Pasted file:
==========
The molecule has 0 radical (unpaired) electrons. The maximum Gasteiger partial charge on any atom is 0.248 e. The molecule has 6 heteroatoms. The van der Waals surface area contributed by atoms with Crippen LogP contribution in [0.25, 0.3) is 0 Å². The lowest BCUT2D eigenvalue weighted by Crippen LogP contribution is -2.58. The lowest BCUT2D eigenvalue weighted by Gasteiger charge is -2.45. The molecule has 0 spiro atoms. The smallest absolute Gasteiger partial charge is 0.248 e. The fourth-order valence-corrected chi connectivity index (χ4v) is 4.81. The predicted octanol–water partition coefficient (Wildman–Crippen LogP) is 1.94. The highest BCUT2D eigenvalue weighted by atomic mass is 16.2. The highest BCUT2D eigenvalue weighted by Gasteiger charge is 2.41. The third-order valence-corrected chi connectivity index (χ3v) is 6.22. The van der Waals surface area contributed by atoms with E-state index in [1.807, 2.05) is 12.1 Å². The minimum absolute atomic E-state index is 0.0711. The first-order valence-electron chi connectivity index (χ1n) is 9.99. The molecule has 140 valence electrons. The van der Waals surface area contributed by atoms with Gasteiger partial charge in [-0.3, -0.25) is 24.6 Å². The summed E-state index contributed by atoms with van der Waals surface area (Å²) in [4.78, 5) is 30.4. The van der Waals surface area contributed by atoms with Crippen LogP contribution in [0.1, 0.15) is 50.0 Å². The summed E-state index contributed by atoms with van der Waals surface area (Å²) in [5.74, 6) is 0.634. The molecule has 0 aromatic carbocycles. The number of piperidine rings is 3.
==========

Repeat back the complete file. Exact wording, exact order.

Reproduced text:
The molecule has 0 radical (unpaired) electrons. The maximum Gasteiger partial charge on any atom is 0.248 e. The molecule has 6 heteroatoms. The van der Waals surface area contributed by atoms with Crippen LogP contribution in [0.25, 0.3) is 0 Å². The lowest BCUT2D eigenvalue weighted by Crippen LogP contribution is -2.58. The lowest BCUT2D eigenvalue weighted by Gasteiger charge is -2.45. The molecule has 0 spiro atoms. The smallest absolute Gasteiger partial charge is 0.248 e. The fourth-order valence-corrected chi connectivity index (χ4v) is 4.81. The predicted octanol–water partition coefficient (Wildman–Crippen LogP) is 1.94. The highest BCUT2D eigenvalue weighted by atomic mass is 16.2. The highest BCUT2D eigenvalue weighted by Gasteiger charge is 2.41. The third-order valence-corrected chi connectivity index (χ3v) is 6.22. The van der Waals surface area contributed by atoms with E-state index in [1.807, 2.05) is 12.1 Å². The minimum absolute atomic E-state index is 0.0711. The first-order valence-electron chi connectivity index (χ1n) is 9.99. The molecule has 140 valence electrons. The van der Waals surface area contributed by atoms with Gasteiger partial charge in [-0.3, -0.25) is 24.6 Å². The summed E-state index contributed by atoms with van der Waals surface area (Å²) in [4.78, 5) is 30.4. The van der Waals surface area contributed by atoms with Crippen LogP contribution in [0.1, 0.15) is 50.0 Å². The summed E-state index contributed by atoms with van der Waals surface area (Å²) in [5.74, 6) is 0.634. The molecule has 0 aromatic carbocycles. The number of piperidine rings is 3.